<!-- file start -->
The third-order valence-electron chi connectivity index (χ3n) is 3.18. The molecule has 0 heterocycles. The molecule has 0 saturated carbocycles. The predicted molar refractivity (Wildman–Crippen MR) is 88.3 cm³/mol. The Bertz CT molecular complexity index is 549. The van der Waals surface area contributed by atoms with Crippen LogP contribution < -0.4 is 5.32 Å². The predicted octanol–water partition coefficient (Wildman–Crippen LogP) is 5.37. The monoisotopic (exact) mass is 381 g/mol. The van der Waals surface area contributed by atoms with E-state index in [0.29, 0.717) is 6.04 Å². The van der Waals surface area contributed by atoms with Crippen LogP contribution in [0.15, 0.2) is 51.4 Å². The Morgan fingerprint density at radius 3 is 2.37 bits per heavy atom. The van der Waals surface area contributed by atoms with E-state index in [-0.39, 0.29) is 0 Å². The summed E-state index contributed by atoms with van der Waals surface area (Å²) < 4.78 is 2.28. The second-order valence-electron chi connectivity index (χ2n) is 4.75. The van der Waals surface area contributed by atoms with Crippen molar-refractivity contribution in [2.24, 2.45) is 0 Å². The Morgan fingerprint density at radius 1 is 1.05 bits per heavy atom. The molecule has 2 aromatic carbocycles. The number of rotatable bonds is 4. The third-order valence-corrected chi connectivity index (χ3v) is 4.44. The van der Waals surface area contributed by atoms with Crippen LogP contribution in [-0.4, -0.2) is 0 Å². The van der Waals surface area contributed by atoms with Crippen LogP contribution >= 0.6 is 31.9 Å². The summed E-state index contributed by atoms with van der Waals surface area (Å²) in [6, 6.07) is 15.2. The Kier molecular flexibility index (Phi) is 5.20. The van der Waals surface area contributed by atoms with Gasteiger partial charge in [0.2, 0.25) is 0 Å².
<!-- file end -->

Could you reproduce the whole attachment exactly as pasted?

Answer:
The third-order valence-electron chi connectivity index (χ3n) is 3.18. The molecule has 0 heterocycles. The molecule has 0 saturated carbocycles. The predicted molar refractivity (Wildman–Crippen MR) is 88.3 cm³/mol. The Bertz CT molecular complexity index is 549. The van der Waals surface area contributed by atoms with Crippen LogP contribution < -0.4 is 5.32 Å². The predicted octanol–water partition coefficient (Wildman–Crippen LogP) is 5.37. The monoisotopic (exact) mass is 381 g/mol. The van der Waals surface area contributed by atoms with E-state index in [0.29, 0.717) is 6.04 Å². The van der Waals surface area contributed by atoms with Crippen LogP contribution in [0.15, 0.2) is 51.4 Å². The Morgan fingerprint density at radius 3 is 2.37 bits per heavy atom. The van der Waals surface area contributed by atoms with E-state index in [-0.39, 0.29) is 0 Å². The summed E-state index contributed by atoms with van der Waals surface area (Å²) < 4.78 is 2.28. The second-order valence-electron chi connectivity index (χ2n) is 4.75. The van der Waals surface area contributed by atoms with Crippen molar-refractivity contribution in [2.24, 2.45) is 0 Å². The Morgan fingerprint density at radius 1 is 1.05 bits per heavy atom. The molecule has 2 aromatic carbocycles. The number of rotatable bonds is 4. The third-order valence-corrected chi connectivity index (χ3v) is 4.44. The van der Waals surface area contributed by atoms with Crippen LogP contribution in [-0.4, -0.2) is 0 Å². The van der Waals surface area contributed by atoms with Crippen LogP contribution >= 0.6 is 31.9 Å². The summed E-state index contributed by atoms with van der Waals surface area (Å²) in [6, 6.07) is 15.2. The Kier molecular flexibility index (Phi) is 5.20. The van der Waals surface area contributed by atoms with Gasteiger partial charge in [0.2, 0.25) is 0 Å².